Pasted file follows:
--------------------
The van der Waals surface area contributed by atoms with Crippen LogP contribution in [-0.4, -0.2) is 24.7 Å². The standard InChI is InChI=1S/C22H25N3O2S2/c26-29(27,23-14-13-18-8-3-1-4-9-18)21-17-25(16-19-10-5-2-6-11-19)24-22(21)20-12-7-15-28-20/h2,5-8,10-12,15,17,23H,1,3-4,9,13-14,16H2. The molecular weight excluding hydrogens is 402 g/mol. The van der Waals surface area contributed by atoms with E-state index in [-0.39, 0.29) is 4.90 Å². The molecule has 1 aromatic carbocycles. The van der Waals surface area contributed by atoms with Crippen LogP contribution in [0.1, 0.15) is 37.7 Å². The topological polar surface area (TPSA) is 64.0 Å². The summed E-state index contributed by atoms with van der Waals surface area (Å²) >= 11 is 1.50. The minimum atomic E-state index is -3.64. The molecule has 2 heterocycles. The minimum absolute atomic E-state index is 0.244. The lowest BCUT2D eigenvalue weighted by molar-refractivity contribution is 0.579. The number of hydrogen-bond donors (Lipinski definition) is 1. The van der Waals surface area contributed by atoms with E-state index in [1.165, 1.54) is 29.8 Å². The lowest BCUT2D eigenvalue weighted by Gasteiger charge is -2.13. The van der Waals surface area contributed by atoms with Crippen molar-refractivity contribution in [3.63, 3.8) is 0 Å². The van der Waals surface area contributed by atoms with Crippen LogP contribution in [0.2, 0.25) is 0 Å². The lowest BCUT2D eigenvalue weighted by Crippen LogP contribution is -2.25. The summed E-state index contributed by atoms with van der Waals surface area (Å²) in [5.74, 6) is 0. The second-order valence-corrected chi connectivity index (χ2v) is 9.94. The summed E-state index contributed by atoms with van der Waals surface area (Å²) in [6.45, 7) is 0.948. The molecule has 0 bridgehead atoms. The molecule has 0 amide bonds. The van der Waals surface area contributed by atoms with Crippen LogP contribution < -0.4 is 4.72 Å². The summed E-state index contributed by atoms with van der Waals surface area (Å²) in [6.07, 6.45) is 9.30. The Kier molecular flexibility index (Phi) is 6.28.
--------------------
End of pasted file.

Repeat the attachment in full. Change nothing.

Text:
The van der Waals surface area contributed by atoms with Crippen LogP contribution in [-0.4, -0.2) is 24.7 Å². The standard InChI is InChI=1S/C22H25N3O2S2/c26-29(27,23-14-13-18-8-3-1-4-9-18)21-17-25(16-19-10-5-2-6-11-19)24-22(21)20-12-7-15-28-20/h2,5-8,10-12,15,17,23H,1,3-4,9,13-14,16H2. The molecular weight excluding hydrogens is 402 g/mol. The van der Waals surface area contributed by atoms with E-state index in [-0.39, 0.29) is 4.90 Å². The molecule has 1 aromatic carbocycles. The van der Waals surface area contributed by atoms with Crippen LogP contribution in [0.1, 0.15) is 37.7 Å². The topological polar surface area (TPSA) is 64.0 Å². The summed E-state index contributed by atoms with van der Waals surface area (Å²) >= 11 is 1.50. The minimum atomic E-state index is -3.64. The molecule has 2 heterocycles. The minimum absolute atomic E-state index is 0.244. The lowest BCUT2D eigenvalue weighted by molar-refractivity contribution is 0.579. The number of hydrogen-bond donors (Lipinski definition) is 1. The van der Waals surface area contributed by atoms with E-state index in [1.165, 1.54) is 29.8 Å². The lowest BCUT2D eigenvalue weighted by Gasteiger charge is -2.13. The van der Waals surface area contributed by atoms with Crippen molar-refractivity contribution in [3.63, 3.8) is 0 Å². The van der Waals surface area contributed by atoms with Crippen LogP contribution in [0.2, 0.25) is 0 Å². The lowest BCUT2D eigenvalue weighted by Crippen LogP contribution is -2.25. The summed E-state index contributed by atoms with van der Waals surface area (Å²) in [5.74, 6) is 0. The second-order valence-corrected chi connectivity index (χ2v) is 9.94. The summed E-state index contributed by atoms with van der Waals surface area (Å²) in [6.45, 7) is 0.948. The molecule has 0 bridgehead atoms. The molecule has 0 amide bonds. The van der Waals surface area contributed by atoms with Crippen LogP contribution < -0.4 is 4.72 Å². The summed E-state index contributed by atoms with van der Waals surface area (Å²) in [6.07, 6.45) is 9.30. The Kier molecular flexibility index (Phi) is 6.28.